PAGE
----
"To be an American, whether by birth or choice, is a high privilege. (Applause.) As citizens of this good nation, we can all be proud of our heritage and confident in our future. The ideals of July 4th, 1776, still speak to all humanity. And the revolution declared that day goes on."



Brooks:

"Yet the public, their electoral resistance broken down by empty language and persuaded by personalization, is susceptible to Bush's most frequently used linguistic technique: negative framework. A negative framework is a pessimistic image of the world. Bush creates and maintains negative frameworks in his listeners' minds with a number of linguistic techniques borrowed from advertising and hypnosis to instill the image of a dark and evil world around us. Catastrophic words and phrases are repeatedly drilled into the listener's head until the opposition feels such a high level of anxiety that it appears pointless to do anything other than cower."



Bush:

"By killing innocent Americans, our enemies made their intentions clear to us. And since that September day, we have made our own intentions clear to them. The United States will not stand by and wait for another attack, or trust in the restraint and good intentions of evil men. We are on the offensive against terrorists and all who support them. We will not permit any terrorist group or outlaw regime to threaten us with weapons of mass murder. We will act whenever it is necessary to protect the lives and the liberty of the American people."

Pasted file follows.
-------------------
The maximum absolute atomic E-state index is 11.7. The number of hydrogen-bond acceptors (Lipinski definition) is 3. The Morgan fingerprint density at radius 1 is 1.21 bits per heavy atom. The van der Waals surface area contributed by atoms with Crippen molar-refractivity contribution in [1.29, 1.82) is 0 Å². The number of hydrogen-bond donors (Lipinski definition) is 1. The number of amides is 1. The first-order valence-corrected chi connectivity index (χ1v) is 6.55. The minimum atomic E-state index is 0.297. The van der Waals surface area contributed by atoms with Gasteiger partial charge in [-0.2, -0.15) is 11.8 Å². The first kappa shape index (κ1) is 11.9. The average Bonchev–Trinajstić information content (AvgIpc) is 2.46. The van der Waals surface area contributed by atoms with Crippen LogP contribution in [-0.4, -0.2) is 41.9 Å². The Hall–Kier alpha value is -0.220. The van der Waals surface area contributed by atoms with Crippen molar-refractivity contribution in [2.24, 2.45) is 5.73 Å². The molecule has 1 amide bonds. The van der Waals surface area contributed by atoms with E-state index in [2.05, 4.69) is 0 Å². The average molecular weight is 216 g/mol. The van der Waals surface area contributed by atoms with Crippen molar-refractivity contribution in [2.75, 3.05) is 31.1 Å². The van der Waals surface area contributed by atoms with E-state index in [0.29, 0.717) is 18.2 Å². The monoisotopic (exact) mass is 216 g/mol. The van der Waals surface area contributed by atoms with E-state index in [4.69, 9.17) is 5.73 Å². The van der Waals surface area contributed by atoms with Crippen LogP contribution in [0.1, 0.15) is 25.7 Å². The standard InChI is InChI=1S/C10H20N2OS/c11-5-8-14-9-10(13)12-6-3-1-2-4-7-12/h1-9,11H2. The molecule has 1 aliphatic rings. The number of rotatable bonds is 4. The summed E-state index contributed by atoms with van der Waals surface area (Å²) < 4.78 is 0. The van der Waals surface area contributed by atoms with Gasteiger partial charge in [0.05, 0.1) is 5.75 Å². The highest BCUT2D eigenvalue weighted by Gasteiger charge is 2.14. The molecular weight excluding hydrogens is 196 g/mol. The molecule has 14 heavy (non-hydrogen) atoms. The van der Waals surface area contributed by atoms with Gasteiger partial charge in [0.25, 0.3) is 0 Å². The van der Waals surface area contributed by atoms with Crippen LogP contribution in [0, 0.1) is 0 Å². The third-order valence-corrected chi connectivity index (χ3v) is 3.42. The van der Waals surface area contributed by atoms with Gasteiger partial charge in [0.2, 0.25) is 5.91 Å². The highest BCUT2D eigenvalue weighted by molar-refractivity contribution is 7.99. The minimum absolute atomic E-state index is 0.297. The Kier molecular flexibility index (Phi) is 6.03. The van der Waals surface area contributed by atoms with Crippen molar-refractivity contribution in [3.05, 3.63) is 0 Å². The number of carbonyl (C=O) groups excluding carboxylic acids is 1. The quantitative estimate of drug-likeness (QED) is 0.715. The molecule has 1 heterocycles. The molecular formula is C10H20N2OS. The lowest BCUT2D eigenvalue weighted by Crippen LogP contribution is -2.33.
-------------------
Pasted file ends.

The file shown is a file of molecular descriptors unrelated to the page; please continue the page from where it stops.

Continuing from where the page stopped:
I would add to Brooks' analysis a fourth pillar of Bush's language of dominance: God. He consistently invokes God to make clear his moral universe. You are with God (and Bush and America) or you are against Him and with evil and terror. Of course, Bush used this ubiquitous technique today:

"On July the 4th, 2003, we still placed our trust in Divine Providence. We still pledge our lives and honor to freedom's defense. And we will always believe that freedom is the hope and the future of every land.

"May God continue to bless the United States of America."



I found the speech deeply divisive and cynical. On national holidays, it's usual to honor the country universally, so that all who feel patriotic are welcome at the celebration. The United States is a nation of great diversity and interests, and nearly all Americans would describe themselves as loyal, interested, patriotic citizens. The President is well aware that his policy of war is not popular with a majority of Americans. He knows that his pre-emption doctrine is now being seriously questioned, as is the information he gave to justify his war.

None of this should have been mentioned. It was cynical of the President to seize upon this day to try to silence his critics. Independence Day isn't a political holiday. It's a national holiday. It's for celebrating the union, the spirit of the country, the Declaration of Independence, and the patriotic citizens who believe in those things. Shame on you for politicizing it, Mr. President. Shame on you.

posted by Jeff | 11:29 PM |